MERCED For the past eight years, the Belmontes family has rented in Merced.
Paul Belmontes would like to own a house for his wife and three kids, but without a job, that isn't going to happen anytime soon, however cheap houses are in Merced.
"I would love to buy a house," he said.
It turns out the Belmontes are the norm, rather than the exception, in Merced.
Although housing prices are at an all-time low, most people who live in the city of Merced, nearly 60 percent, are renters. That's compared with a national average of almost half as many, according to the 2006-08 American Community Survey by the U.S. Census Bureau.
In nearby Modesto and Madera, where poverty, joblessness and the foreclosure crisis also have hit hard, the number of people living in their own homes is higher than in Merced.
Few people have answers for why this is the case, but many speculate that a lack of well-paying jobs is the main culprit.
Whatever the cause, the higher than usual number of renters high even before the real estate boom boosted housing costs to record levels is creating a tight rental market. Many foreclosed homes go unsold for long periods of time, and people who have lost their homes are now renting.
In addition, an ever- growing student body at the University of California at Merced contributed to an already high number of renters in Merced.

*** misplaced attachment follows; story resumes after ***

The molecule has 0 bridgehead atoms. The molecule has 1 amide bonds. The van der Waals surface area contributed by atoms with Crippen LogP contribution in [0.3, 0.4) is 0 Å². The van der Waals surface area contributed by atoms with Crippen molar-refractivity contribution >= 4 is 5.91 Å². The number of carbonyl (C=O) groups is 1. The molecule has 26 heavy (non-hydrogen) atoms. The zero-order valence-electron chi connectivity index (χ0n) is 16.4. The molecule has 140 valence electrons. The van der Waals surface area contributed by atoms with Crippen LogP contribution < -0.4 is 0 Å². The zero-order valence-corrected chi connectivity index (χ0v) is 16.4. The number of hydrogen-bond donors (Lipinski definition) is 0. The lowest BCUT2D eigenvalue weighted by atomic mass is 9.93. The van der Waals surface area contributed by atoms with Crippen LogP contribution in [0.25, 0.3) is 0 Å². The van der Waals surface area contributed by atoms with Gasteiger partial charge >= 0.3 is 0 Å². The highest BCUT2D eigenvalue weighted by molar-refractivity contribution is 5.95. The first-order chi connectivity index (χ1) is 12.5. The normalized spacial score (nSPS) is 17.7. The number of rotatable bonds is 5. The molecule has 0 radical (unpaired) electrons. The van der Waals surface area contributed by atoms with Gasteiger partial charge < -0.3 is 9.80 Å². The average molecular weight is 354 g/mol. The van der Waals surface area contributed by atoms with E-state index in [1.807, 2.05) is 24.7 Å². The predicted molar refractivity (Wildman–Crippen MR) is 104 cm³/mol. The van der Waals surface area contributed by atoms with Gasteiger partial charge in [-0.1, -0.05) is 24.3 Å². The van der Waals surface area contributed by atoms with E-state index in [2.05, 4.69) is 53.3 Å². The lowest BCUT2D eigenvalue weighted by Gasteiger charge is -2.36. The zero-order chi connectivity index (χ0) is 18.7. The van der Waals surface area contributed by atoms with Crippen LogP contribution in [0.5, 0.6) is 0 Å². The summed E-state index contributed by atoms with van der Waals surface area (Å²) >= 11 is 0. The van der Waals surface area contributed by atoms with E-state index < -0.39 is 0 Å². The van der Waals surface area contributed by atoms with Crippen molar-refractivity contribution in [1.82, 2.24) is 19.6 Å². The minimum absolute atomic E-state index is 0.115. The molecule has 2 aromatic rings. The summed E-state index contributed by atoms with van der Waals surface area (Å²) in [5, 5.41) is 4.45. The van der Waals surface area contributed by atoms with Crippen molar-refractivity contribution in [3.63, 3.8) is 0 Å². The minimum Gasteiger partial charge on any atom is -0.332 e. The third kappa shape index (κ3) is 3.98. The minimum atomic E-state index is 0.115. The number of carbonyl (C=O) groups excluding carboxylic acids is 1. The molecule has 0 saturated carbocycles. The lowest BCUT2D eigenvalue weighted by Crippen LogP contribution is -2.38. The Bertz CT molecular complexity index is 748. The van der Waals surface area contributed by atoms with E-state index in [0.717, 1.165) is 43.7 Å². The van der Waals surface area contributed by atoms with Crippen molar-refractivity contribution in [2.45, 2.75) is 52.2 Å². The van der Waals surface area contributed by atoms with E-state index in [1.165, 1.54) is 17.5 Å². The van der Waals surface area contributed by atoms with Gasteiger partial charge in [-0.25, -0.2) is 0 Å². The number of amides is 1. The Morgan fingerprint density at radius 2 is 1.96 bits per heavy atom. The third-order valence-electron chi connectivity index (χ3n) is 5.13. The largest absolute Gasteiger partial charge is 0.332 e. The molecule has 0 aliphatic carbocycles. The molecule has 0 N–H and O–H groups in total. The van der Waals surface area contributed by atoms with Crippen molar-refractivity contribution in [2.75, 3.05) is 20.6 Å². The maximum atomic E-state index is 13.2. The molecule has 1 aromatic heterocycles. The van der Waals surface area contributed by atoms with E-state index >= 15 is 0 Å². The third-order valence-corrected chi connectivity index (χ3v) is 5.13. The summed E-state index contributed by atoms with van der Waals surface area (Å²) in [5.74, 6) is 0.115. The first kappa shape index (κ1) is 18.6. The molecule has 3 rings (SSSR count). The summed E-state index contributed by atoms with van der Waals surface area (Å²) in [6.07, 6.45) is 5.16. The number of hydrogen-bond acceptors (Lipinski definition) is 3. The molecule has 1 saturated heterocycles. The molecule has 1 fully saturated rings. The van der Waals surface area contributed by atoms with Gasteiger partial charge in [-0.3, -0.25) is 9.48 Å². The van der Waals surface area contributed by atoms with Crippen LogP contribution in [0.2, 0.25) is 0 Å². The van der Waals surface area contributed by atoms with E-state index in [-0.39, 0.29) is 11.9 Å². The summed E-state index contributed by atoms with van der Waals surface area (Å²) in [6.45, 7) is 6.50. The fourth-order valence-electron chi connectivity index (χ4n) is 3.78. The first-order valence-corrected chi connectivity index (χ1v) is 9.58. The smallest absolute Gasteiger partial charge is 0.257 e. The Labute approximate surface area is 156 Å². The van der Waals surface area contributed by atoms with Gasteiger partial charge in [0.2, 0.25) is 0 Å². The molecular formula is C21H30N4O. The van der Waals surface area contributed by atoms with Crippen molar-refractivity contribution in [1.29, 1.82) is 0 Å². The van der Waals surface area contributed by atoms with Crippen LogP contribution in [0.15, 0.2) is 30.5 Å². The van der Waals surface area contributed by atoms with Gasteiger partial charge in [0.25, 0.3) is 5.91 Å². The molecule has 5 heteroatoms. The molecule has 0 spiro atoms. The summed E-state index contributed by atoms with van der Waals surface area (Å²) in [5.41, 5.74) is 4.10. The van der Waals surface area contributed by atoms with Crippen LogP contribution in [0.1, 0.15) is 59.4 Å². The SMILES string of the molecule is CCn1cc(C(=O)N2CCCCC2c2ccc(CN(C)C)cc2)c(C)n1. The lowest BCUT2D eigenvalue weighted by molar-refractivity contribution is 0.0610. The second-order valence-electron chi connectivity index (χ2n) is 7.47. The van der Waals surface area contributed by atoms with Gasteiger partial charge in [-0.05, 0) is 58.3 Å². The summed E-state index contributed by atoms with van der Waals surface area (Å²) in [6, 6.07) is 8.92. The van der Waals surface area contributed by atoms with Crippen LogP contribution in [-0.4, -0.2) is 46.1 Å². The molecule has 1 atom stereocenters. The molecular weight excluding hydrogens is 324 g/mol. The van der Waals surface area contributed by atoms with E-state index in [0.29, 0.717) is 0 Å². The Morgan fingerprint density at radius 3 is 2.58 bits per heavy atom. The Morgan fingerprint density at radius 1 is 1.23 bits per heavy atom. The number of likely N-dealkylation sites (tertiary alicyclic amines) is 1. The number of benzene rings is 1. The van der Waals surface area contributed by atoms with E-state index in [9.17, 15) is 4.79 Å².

Of Merced's 23,600 occupied units, only 9,545 were owner-occupied, compared with 14,055 occupied by renters, according to the Census Bureau's survey. That's nearly 60 percent occupied by renters and 40 percent by homeowners.
The nationwide percentage of owner-occupied homes in those same years was 67 percent.
All the blame can't be laid at the feet of the foreclosure crisis.
In 2000, before the housing boom priced out many people or threw many former homeowners into the rental market, 46 percent of homes in Merced were owner-occupied.
Nearby cities with similar issues have lower rental rates.
In Madera, according to the latest data, the ratio of renters to owners was roughly 50-50. In Modesto, 67 percent of all housing units were occupied by owners.
Masoud Niroumand, housing manager for the city of Merced, said the shortage of homeowners in Merced is probably a result of the local economy. There just aren't enough good-paying jobs for people to buy houses, no matter how cheap they are, he said.
But from what he's seen, other forces are at work as well.
Even some of the people who can afford houses are being pushed out by investors.
During the past nine months, Niroumand's office, which has a down- payment assistance program, has seen only a few of the 80 people eligible for their program get houses.
Additionally, a lot of people who can afford to buy don't have good credit, or aren't being qualified for home loans.
And many say the rents in Merced are going anywhere but down. The number of rentals isn't increasing either.
Kathy Hoffman, a property manager with Gonella Realty, said the influx of students this year was especially large.
"At one point, we had almost every house that we had available spoken for," she said.
Nonstudents who want to buy homes in Merced said they'd buy if their credit were better or if they could find well-paying jobs.
Jeremy Choffel, a 29-year-old cook, said he would love to buy a house, especially with such low prices right now. But his credit just isn't good enough.
"I pay $1,150 a month (in rent) I could get a house for that, man," he said.
Choffel said he doesn't expect there to be an increase in homeowners in Merced until there are more jobs here. "No jobs," he said, means more renters.